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July 1, 2006
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Immigrants shouldn't count on Uncle Sam to help them with behavioral health problems

In the debates over legal and illegal immigration, good intentions sometimes confuse the issues.

Roughly a year ago, as a suburban county struggled with the impact of tens of thousands of young immigrants arriving in the area, a “town meeting” was held to discuss burgeoning activity by MS-13, a violent gang with nationwide chapters. A participant suggested that the county's proposed school-based antigang programs might be ineffective because gang membership seemed to consist primarily of young Latino men who were not in school. The local official who organized the meeting snapped in reply, “We shouldn't blame this problem on one ethnic group.” The exchange effectively ended further discussion of tailoring the county's antigang activities to the culture of the gang's recruits.

The well-intentioned county official probably was trying to prevent the discussion from unleashing prejudice against people of Mexican- or Latin-American origin. The problem with her comment, though, was that the speaker's observation was not about ethnicity. Historically, most waves of immigration to America have been accompanied by a related increase in gang activity. Irish-Americans fueled the ranks of New York's notorious “Dead Rabbits” in the 1840s while sons of post-Civil War Jewish immigrants formed the Purple Gang of Detroit and Manhattan's Eastman Gang.

Community psychologists and sociologists now recognize that family conflicts and feelings of alienation encourage gang membership, especially among immigrant children. Research sponsored by the federal Office of Juvenile Justice and Delinquency Prevention on gang involvement among Vietnamese-American youth found that “Contrary to popular belief… Vietnamese youth who reject their Asian identity and find it difficult to adopt an American identity are not more likely than other Vietnamese youth to become involved with gangs.” In other words, the most important source of gang involvement is the stress of the immigrant experience rather than cultural factors.

Recent changes in immigration to the United States may increase behavioral health issues among immigrant children. Specifically, emigration from Latin America is no longer dominated by the traditional pattern in which young men arrive first and, if married, later send for other family members. Writing in the American Journal of Orthopsychiatry, Victoria B. Mitrani, PhD, and colleagues at the University of Miami's Center for Family Studies report:

As opportunities for documented and undocumented employment for women have increased, larger numbers of women have initiated their family's “step-wise” migration to the United States…. A substantial number of women are immigrating alone, leaving children behind in their country of origin, and reuniting with them years later.

According to Mitrani and colleagues, clinical practice with Hispanic youth and families at risk for behavioral health problems has found that:

[A] history of mother-child separations plays a decisive role in weakening the bond between mothers and children, and disrupts key parenting practices…. In addition, during the separation from their mother, children often develop a strong attachment bond to their surrogate caregivers and experience a second separation on reunification with mother: the first from their mother and the second from their surrogate mother.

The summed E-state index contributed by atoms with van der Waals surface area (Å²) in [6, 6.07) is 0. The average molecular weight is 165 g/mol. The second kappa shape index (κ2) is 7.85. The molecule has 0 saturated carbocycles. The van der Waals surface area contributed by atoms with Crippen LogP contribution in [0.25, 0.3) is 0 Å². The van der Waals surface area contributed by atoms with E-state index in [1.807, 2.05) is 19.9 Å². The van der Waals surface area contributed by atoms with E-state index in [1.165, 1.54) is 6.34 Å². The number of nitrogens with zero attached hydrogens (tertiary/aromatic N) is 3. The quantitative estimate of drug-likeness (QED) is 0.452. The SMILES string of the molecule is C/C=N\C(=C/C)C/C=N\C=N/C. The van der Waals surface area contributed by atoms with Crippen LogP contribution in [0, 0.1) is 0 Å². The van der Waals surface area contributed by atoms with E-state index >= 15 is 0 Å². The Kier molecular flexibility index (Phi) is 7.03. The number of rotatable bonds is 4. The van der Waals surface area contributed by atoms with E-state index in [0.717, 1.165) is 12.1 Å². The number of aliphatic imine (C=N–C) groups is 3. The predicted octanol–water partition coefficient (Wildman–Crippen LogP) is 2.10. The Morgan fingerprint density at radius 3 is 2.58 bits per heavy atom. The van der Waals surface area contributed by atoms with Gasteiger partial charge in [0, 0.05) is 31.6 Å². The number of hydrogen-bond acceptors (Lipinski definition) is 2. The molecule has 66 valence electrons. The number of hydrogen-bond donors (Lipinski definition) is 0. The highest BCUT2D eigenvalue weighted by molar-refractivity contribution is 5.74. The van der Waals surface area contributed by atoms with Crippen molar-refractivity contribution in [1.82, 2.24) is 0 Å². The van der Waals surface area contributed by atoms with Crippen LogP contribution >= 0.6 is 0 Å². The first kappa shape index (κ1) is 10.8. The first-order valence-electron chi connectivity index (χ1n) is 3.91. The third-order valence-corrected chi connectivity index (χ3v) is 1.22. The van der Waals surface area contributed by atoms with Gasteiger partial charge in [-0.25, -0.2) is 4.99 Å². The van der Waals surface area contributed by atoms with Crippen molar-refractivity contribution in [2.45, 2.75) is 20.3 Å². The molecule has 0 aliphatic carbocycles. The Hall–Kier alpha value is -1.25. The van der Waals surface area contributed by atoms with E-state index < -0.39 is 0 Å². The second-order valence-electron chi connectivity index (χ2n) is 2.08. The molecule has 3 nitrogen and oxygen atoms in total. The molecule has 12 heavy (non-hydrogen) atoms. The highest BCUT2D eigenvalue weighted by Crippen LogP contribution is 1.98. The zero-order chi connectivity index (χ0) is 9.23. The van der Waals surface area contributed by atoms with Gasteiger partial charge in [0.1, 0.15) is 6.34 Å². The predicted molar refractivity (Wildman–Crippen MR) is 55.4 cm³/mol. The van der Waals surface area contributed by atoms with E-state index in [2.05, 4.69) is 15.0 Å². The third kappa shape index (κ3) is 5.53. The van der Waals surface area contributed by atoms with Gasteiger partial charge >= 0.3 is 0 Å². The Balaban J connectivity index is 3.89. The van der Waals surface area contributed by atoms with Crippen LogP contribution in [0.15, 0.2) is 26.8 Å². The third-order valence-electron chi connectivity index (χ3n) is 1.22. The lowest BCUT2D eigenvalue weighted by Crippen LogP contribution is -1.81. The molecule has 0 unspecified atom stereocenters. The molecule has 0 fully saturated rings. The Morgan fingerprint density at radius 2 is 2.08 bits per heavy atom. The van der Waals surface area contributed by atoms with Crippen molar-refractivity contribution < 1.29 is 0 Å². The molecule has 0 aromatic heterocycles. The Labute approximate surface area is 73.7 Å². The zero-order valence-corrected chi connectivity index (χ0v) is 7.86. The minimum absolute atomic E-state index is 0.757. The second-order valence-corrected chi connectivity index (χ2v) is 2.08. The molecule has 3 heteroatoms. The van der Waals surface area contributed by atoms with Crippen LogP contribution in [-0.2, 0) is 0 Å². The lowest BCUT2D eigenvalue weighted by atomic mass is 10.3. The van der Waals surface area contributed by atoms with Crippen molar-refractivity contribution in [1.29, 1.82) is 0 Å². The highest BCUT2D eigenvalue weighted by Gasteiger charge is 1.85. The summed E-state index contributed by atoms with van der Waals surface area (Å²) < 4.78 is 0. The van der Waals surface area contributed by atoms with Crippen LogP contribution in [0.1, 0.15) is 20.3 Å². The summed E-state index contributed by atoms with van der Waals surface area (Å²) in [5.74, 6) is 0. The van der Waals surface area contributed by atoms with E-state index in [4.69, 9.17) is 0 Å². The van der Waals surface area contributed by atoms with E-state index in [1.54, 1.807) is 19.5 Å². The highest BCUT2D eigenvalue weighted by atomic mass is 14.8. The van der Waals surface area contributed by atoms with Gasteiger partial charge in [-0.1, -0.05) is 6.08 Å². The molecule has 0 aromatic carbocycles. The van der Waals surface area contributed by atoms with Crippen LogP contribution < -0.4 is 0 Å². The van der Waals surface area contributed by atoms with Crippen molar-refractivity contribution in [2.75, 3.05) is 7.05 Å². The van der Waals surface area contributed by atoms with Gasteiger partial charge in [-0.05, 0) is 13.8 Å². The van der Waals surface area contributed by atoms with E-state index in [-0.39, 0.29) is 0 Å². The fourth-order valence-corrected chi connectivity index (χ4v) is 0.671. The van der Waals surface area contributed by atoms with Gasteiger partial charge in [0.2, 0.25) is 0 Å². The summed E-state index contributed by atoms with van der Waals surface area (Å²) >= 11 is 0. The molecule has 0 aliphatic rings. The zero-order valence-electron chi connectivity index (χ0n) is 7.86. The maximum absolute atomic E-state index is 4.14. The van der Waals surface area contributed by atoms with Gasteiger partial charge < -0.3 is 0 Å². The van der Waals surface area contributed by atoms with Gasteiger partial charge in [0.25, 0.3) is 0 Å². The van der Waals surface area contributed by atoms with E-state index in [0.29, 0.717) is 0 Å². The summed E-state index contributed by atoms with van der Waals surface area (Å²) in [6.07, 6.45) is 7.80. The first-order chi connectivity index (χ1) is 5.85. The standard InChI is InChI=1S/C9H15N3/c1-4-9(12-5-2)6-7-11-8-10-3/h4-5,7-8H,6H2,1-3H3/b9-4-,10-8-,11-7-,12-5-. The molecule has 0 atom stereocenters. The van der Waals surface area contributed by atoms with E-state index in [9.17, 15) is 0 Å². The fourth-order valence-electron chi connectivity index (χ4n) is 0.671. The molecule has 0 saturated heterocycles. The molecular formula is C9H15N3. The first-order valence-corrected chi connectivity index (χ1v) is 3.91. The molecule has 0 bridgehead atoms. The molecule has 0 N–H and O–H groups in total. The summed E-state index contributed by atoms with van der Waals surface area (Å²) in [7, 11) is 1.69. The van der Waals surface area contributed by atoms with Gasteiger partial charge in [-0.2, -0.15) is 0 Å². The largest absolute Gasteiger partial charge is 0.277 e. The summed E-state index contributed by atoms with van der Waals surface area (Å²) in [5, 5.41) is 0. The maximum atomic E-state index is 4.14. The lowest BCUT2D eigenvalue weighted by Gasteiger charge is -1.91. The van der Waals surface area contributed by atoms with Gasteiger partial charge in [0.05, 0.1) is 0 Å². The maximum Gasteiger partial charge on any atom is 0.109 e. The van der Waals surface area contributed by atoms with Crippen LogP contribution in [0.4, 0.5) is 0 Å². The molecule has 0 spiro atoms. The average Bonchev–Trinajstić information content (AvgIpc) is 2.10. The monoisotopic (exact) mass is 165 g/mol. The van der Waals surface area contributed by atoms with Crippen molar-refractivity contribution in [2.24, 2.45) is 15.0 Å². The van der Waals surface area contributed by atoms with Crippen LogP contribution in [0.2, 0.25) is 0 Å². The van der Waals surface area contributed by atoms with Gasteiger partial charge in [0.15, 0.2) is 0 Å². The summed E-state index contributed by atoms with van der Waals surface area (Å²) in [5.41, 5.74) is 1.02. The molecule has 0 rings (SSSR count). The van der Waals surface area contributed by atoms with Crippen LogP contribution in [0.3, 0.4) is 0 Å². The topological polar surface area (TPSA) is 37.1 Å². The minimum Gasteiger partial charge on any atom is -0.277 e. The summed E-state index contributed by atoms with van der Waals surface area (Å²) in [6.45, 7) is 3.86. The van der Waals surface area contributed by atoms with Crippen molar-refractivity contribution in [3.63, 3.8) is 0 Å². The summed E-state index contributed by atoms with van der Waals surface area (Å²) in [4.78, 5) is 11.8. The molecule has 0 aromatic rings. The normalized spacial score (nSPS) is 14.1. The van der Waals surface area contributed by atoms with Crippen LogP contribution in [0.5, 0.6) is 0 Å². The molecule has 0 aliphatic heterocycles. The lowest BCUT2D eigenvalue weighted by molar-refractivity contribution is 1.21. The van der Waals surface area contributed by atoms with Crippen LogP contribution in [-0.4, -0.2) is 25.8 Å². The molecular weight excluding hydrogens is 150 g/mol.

Juvenile problems are only one of the consequences related to the behavioral and emotional health issues of immigration. In 2004, an extensive review of the literature for the National Academy of Sciences reported that, “Some studies indicate that the risk for more severe depressive symptoms… increases as ethnic immigrants become more acculturated.” Study authors Hector Myers and Wei-Chin Hwang suggested that “when immigrants come to the United States, the increased stress and burden of adapting to a new place increases risk for becoming depressed….” They also note that many immigrants risk the loss of factors that protect against mental illness, such as large family and friend networks. These conditions appear to increase with age if immigrants continue to experience social alienation and isolation, contributing to an unusually high suicide rate among elders from some immigrant ethnic groups.

Immigrants also can import disabling stresses from their home countries. Many recent arrivals in the United States are escaping from wars, famine, ethnic and religious violence, and outright genocide. Researchers are discovering that stress from such experiences can continue to influence symptom severity decades after resettlement far away from the source of the trauma. More than a half-century after World War II, for example, the elderly survivors of concentration camps appear to exhibit an attempted suicide rate three times higher than similar elderly immigrants.

In one sense, the behavioral health community in the United States is better prepared than ever to meet the mental health challenges presented by the current wave of immigration. The experience of addressing the mental health needs of refugees from communist regimes in Cuba and Southeast Asia during the 1960s, 1970s, and 1980s has left a legacy of knowledge about how to provide help to immigrant populations. Solid, evidence-based research has led to a collection of best practices, ranging from Jose Szapocznik's innovations in structural family therapy to assessment tools developed by the Minneapolis-based Center for Victims of Torture. Federal agencies and courts largely have driven the push for cultural competency in mental health and addiction treatment services, ensuring that hospitals don't repeat the infamous mistake of assuming that an elderly psychiatric patient speaking Ukrainian was uttering meaningless babble.